• The duration of your agreement
  • The basis for any renewal of your agreement
  • The terms by which you may sell or otherwise transfer your interest in your franchise
  • The terms by which you may use the franchisor’s trade names, brand names, logo, store signs, and service marks
  • The franchisor’s right to adapt their franchise system to meet new or changed method and market conditions
  • Your rights to terminate a franchise agreement before it expires
  • The ownership of property, both tangible and intangible, provided to you by the franchisor and provisions for its surrender when an agreement is terminated


Being Unrealistic

Running a franchise involves a huge amount of time, effort and money. Make sure before you take the plunge that you are prepared to commit what it will take to make the business a success. Talk to other franchisees to get a realistic idea of just how great the commitment must be.

Falling for the “Hard Sell”

Don’t be taken in by promises and the sales pitch from some organizations that may attend franchise exhibitions. If you find what appears to be a promising opportunity at the exhibition before you sign anything to take your time to think through carefully the proposals put to you. A reputable franchisor will encourage you to reflect before you commit yourself.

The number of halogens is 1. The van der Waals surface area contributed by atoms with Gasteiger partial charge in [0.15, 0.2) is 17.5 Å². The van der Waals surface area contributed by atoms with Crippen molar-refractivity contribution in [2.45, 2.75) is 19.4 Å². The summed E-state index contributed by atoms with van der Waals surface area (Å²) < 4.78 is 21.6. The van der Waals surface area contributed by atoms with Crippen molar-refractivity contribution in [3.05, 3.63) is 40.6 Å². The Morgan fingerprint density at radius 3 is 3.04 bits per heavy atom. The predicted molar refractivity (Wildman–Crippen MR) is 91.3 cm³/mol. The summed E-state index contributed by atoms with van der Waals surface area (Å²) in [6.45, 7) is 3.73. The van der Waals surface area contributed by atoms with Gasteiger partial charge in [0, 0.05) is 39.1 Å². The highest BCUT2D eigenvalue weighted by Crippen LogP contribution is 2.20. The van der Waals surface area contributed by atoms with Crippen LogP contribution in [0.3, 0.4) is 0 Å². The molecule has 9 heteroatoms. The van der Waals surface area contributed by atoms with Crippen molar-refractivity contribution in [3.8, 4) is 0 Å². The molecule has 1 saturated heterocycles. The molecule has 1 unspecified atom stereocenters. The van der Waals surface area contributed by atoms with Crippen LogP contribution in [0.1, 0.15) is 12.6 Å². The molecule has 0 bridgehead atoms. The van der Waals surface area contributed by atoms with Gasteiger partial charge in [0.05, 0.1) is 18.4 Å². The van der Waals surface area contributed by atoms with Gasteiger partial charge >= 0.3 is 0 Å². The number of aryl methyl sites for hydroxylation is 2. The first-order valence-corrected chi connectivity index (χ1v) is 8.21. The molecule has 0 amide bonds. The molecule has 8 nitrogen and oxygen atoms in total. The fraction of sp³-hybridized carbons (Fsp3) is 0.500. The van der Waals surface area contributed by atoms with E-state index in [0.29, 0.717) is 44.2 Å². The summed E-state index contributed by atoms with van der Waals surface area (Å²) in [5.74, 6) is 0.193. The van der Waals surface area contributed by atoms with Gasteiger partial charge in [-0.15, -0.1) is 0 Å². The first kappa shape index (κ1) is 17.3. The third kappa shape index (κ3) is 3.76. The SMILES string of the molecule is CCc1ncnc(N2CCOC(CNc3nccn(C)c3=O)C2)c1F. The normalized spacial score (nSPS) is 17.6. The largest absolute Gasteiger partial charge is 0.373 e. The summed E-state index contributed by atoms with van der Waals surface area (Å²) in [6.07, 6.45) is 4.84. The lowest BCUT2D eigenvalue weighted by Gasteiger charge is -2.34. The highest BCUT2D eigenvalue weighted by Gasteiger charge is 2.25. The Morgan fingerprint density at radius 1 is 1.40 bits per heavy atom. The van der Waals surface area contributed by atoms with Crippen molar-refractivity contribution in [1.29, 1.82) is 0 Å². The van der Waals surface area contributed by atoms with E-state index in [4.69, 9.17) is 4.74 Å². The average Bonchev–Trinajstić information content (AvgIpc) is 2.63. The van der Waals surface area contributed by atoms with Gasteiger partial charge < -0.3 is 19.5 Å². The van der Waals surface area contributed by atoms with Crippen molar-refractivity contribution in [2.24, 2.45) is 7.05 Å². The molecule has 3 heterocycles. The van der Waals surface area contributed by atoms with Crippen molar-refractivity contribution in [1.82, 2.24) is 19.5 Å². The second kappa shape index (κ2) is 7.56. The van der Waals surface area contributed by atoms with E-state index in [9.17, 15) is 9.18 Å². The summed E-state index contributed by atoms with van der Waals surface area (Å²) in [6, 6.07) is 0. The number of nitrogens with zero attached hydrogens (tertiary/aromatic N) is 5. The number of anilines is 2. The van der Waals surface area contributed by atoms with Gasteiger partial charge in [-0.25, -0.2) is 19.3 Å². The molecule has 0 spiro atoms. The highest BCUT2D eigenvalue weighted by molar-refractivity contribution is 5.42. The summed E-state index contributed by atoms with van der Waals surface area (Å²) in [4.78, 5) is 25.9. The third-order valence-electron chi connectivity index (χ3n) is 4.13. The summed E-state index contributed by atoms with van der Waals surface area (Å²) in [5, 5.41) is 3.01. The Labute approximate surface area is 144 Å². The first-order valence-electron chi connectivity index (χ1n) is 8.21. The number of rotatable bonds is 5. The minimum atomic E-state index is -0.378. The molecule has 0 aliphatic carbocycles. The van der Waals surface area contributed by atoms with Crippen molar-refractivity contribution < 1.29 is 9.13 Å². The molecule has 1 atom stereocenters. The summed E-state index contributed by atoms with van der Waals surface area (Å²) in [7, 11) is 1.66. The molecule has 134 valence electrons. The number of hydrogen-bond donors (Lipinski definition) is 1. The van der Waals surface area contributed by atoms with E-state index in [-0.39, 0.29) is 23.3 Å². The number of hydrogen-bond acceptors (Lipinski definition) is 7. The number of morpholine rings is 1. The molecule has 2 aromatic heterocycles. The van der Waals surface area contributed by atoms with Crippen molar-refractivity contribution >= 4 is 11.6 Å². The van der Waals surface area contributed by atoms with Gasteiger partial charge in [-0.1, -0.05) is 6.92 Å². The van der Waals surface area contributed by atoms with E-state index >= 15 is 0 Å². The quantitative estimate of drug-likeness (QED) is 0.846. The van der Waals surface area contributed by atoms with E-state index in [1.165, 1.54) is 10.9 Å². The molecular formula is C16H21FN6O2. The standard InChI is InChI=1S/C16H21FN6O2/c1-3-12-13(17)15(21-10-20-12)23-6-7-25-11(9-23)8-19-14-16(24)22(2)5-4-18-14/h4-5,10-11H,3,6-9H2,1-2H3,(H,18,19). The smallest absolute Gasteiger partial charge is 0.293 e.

Signing Up to a Bad Agreement

Be wary of generalizations in any franchise agreement. Make sure the terms apply specifically to you and your franchise, and that the details cover your peculiar requirements.

Another thing to avoid is signing up to an agreement that does not last long enough to enable to make a decent return on your investment. You should get a lawyer experienced in this area of commercial law to check the agreement before you sign; this is an added expense but it could save you a great deal in the longer term.

Setting Up Too Close to an Existing Franchise

While your franchisor should make sure that you don’t set up your business too close to other franchisees in the same network, check that there are no similar outlets operated by other organizations. This can happen in some areas of retailing and food catering, for example, and if you are not careful you could end up with the unnecessary competition.



Bernard Taiwo

I am Management strategist, Editor and Publisher.